In people with dementia, exercise may significantly improve cognitive functioning and the ability to perform activities of daily living (ADLs), according to an updated research review from the University of Alberta in Edmonton. Researchers are motivated to find ways to treat or to slow dementia’s progress, since rates of the disease are expected to rise exponentially along with the aging population.
Twelve new studies were included in the current review, bringing the number of participants who completed the trials to 798 (compared with just 208 in the original four studies reviewed in 2008). While research findings are positive for improvement in cognitive function and performance of ADLs, no improvement was found for those with mood issues, such as depression.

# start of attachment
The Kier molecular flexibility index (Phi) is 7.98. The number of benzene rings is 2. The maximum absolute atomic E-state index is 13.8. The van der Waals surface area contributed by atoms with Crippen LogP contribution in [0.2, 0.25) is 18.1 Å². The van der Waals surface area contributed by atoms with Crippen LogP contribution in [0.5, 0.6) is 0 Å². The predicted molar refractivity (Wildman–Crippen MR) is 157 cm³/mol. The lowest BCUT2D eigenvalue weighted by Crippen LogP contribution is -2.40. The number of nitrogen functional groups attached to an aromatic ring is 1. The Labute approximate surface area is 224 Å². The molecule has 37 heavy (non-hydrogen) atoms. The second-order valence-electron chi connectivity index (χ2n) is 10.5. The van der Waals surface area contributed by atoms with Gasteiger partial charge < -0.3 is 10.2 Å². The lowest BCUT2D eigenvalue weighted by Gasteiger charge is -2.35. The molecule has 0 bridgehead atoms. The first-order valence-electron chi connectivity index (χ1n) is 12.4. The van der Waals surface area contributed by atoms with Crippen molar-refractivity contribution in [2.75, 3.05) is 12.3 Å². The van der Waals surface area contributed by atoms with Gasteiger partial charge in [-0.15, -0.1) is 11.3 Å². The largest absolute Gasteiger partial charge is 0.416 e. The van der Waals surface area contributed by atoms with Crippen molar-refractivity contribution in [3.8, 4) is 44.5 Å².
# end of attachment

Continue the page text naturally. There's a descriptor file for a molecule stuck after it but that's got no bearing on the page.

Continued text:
“Clearly, further research is needed to be able to develop best practice guidelines to enable healthcare providers to advise people with dementia living at home or in institutions,” said lead study author Dorothy Forbes, associate professor of nursing at the University of Alberta in a Wiley news release. “We also need to understand what level and intensity of exercise is beneficial for someone with dementia.”
The review of studies appeared in the Cochrane Database of Systematic Reviews (2013; 12, Article CD006489).
PHOTOGRAPHY: Jeff Marchant
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